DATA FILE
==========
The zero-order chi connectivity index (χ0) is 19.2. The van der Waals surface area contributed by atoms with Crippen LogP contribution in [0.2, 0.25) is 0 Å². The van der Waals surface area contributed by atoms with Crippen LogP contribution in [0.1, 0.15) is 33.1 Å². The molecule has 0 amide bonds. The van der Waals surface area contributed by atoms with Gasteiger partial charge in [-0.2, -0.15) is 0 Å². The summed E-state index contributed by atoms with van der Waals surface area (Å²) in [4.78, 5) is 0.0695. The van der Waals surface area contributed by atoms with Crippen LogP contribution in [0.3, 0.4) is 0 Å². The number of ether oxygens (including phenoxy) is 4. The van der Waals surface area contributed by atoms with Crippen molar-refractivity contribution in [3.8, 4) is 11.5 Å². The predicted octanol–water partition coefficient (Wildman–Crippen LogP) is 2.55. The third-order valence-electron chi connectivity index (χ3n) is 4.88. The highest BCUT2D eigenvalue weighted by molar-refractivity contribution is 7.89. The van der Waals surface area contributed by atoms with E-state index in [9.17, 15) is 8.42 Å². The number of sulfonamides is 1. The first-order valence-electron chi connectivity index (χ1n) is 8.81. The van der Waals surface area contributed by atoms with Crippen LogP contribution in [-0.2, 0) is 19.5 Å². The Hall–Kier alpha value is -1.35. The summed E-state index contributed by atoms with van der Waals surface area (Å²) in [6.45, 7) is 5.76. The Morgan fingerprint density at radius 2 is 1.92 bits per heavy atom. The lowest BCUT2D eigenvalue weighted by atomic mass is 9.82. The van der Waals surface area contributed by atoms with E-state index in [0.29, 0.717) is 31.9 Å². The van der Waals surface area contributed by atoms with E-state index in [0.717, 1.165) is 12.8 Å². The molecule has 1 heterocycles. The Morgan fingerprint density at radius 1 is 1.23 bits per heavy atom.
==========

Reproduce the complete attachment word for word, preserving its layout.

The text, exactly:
The zero-order chi connectivity index (χ0) is 19.2. The van der Waals surface area contributed by atoms with Crippen LogP contribution in [0.2, 0.25) is 0 Å². The van der Waals surface area contributed by atoms with Crippen LogP contribution in [0.1, 0.15) is 33.1 Å². The molecule has 0 amide bonds. The van der Waals surface area contributed by atoms with Gasteiger partial charge in [-0.2, -0.15) is 0 Å². The summed E-state index contributed by atoms with van der Waals surface area (Å²) in [4.78, 5) is 0.0695. The van der Waals surface area contributed by atoms with Crippen LogP contribution in [0.3, 0.4) is 0 Å². The number of ether oxygens (including phenoxy) is 4. The van der Waals surface area contributed by atoms with Crippen molar-refractivity contribution in [3.8, 4) is 11.5 Å². The predicted octanol–water partition coefficient (Wildman–Crippen LogP) is 2.55. The third-order valence-electron chi connectivity index (χ3n) is 4.88. The highest BCUT2D eigenvalue weighted by molar-refractivity contribution is 7.89. The van der Waals surface area contributed by atoms with E-state index in [9.17, 15) is 8.42 Å². The number of sulfonamides is 1. The first-order valence-electron chi connectivity index (χ1n) is 8.81. The van der Waals surface area contributed by atoms with Crippen LogP contribution in [-0.2, 0) is 19.5 Å². The Hall–Kier alpha value is -1.35. The summed E-state index contributed by atoms with van der Waals surface area (Å²) in [6.45, 7) is 5.76. The Morgan fingerprint density at radius 2 is 1.92 bits per heavy atom. The lowest BCUT2D eigenvalue weighted by atomic mass is 9.82. The van der Waals surface area contributed by atoms with E-state index in [0.29, 0.717) is 31.9 Å². The van der Waals surface area contributed by atoms with E-state index in [0.717, 1.165) is 12.8 Å². The molecule has 1 heterocycles. The Morgan fingerprint density at radius 1 is 1.23 bits per heavy atom.